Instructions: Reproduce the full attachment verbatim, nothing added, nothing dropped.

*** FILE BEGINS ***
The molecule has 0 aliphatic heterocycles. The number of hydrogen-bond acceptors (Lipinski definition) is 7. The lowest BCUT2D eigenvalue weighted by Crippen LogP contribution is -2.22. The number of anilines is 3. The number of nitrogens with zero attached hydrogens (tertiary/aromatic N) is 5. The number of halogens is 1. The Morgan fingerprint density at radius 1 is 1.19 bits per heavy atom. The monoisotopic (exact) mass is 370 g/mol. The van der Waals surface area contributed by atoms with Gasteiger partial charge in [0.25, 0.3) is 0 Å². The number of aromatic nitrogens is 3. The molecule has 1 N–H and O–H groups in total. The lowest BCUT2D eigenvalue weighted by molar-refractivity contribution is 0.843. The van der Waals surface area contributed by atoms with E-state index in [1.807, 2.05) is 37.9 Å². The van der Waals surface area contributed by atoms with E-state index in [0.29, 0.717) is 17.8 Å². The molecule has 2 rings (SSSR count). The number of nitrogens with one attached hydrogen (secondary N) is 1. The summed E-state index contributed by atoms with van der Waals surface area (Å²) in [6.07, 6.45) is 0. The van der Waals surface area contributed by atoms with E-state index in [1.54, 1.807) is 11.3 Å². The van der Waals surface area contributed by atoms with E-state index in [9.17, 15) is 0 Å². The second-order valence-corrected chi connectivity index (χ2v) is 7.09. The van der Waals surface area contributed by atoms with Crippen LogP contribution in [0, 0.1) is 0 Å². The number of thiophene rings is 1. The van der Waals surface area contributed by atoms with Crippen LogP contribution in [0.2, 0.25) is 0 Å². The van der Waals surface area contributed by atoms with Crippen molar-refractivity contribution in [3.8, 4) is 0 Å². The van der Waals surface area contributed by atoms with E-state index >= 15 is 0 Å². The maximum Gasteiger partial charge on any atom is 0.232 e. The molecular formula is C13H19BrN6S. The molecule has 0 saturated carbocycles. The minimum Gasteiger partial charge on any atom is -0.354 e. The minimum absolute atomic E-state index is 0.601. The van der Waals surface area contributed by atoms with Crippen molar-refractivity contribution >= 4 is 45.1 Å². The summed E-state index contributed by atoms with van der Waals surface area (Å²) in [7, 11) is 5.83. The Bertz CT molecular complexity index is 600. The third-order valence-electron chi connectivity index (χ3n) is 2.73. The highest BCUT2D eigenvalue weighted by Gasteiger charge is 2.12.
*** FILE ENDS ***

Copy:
The molecule has 0 aliphatic heterocycles. The number of hydrogen-bond acceptors (Lipinski definition) is 7. The lowest BCUT2D eigenvalue weighted by Crippen LogP contribution is -2.22. The number of anilines is 3. The number of nitrogens with zero attached hydrogens (tertiary/aromatic N) is 5. The number of halogens is 1. The Morgan fingerprint density at radius 1 is 1.19 bits per heavy atom. The monoisotopic (exact) mass is 370 g/mol. The van der Waals surface area contributed by atoms with Gasteiger partial charge in [0.25, 0.3) is 0 Å². The number of aromatic nitrogens is 3. The molecule has 1 N–H and O–H groups in total. The lowest BCUT2D eigenvalue weighted by molar-refractivity contribution is 0.843. The van der Waals surface area contributed by atoms with E-state index in [1.807, 2.05) is 37.9 Å². The van der Waals surface area contributed by atoms with E-state index in [0.29, 0.717) is 17.8 Å². The molecule has 2 rings (SSSR count). The number of nitrogens with one attached hydrogen (secondary N) is 1. The summed E-state index contributed by atoms with van der Waals surface area (Å²) in [6.07, 6.45) is 0. The van der Waals surface area contributed by atoms with E-state index in [1.54, 1.807) is 11.3 Å². The van der Waals surface area contributed by atoms with E-state index in [9.17, 15) is 0 Å². The second-order valence-corrected chi connectivity index (χ2v) is 7.09. The van der Waals surface area contributed by atoms with Crippen LogP contribution in [0, 0.1) is 0 Å². The number of thiophene rings is 1. The van der Waals surface area contributed by atoms with Crippen LogP contribution in [0.2, 0.25) is 0 Å². The van der Waals surface area contributed by atoms with Crippen molar-refractivity contribution in [3.8, 4) is 0 Å². The van der Waals surface area contributed by atoms with E-state index >= 15 is 0 Å². The maximum Gasteiger partial charge on any atom is 0.232 e. The molecular formula is C13H19BrN6S. The molecule has 0 saturated carbocycles. The minimum Gasteiger partial charge on any atom is -0.354 e. The minimum absolute atomic E-state index is 0.601. The van der Waals surface area contributed by atoms with Crippen molar-refractivity contribution >= 4 is 45.1 Å². The summed E-state index contributed by atoms with van der Waals surface area (Å²) in [7, 11) is 5.83. The Bertz CT molecular complexity index is 600. The third-order valence-electron chi connectivity index (χ3n) is 2.73. The highest BCUT2D eigenvalue weighted by Gasteiger charge is 2.12.